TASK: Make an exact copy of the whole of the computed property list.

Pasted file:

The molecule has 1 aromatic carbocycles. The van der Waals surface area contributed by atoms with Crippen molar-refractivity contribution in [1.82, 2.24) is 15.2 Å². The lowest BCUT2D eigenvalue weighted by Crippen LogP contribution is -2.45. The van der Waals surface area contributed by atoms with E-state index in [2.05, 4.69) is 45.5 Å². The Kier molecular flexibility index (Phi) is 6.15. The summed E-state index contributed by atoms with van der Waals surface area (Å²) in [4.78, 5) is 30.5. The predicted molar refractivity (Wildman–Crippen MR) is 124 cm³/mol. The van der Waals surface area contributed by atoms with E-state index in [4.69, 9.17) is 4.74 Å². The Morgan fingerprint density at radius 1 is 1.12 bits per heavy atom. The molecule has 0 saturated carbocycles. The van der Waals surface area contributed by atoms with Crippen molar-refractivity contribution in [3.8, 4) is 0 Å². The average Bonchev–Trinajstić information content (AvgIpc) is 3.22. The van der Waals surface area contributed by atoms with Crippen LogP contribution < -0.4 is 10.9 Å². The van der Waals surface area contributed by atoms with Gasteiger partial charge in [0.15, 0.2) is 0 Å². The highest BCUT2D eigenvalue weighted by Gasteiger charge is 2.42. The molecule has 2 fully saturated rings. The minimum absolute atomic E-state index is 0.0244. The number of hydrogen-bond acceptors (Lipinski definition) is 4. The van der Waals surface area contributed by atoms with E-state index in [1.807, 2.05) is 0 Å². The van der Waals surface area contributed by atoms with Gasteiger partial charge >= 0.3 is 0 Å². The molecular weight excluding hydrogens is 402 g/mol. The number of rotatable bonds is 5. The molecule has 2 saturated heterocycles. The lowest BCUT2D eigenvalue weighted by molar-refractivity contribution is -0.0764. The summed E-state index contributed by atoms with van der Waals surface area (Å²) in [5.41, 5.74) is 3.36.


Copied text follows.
The molecule has 1 aromatic carbocycles. The van der Waals surface area contributed by atoms with Crippen molar-refractivity contribution in [1.82, 2.24) is 15.2 Å². The lowest BCUT2D eigenvalue weighted by Crippen LogP contribution is -2.45. The van der Waals surface area contributed by atoms with E-state index in [2.05, 4.69) is 45.5 Å². The Kier molecular flexibility index (Phi) is 6.15. The summed E-state index contributed by atoms with van der Waals surface area (Å²) in [4.78, 5) is 30.5. The predicted molar refractivity (Wildman–Crippen MR) is 124 cm³/mol. The van der Waals surface area contributed by atoms with E-state index in [4.69, 9.17) is 4.74 Å². The Morgan fingerprint density at radius 1 is 1.12 bits per heavy atom. The molecule has 0 saturated carbocycles. The van der Waals surface area contributed by atoms with Crippen molar-refractivity contribution in [3.8, 4) is 0 Å². The average Bonchev–Trinajstić information content (AvgIpc) is 3.22. The van der Waals surface area contributed by atoms with Crippen LogP contribution < -0.4 is 10.9 Å². The van der Waals surface area contributed by atoms with Gasteiger partial charge in [0.15, 0.2) is 0 Å². The highest BCUT2D eigenvalue weighted by Gasteiger charge is 2.42. The molecule has 2 fully saturated rings. The minimum absolute atomic E-state index is 0.0244. The number of hydrogen-bond acceptors (Lipinski definition) is 4. The van der Waals surface area contributed by atoms with E-state index in [1.807, 2.05) is 0 Å². The van der Waals surface area contributed by atoms with Gasteiger partial charge >= 0.3 is 0 Å². The molecular weight excluding hydrogens is 402 g/mol. The number of rotatable bonds is 5. The molecule has 2 saturated heterocycles. The lowest BCUT2D eigenvalue weighted by molar-refractivity contribution is -0.0764. The summed E-state index contributed by atoms with van der Waals surface area (Å²) in [5.41, 5.74) is 3.36.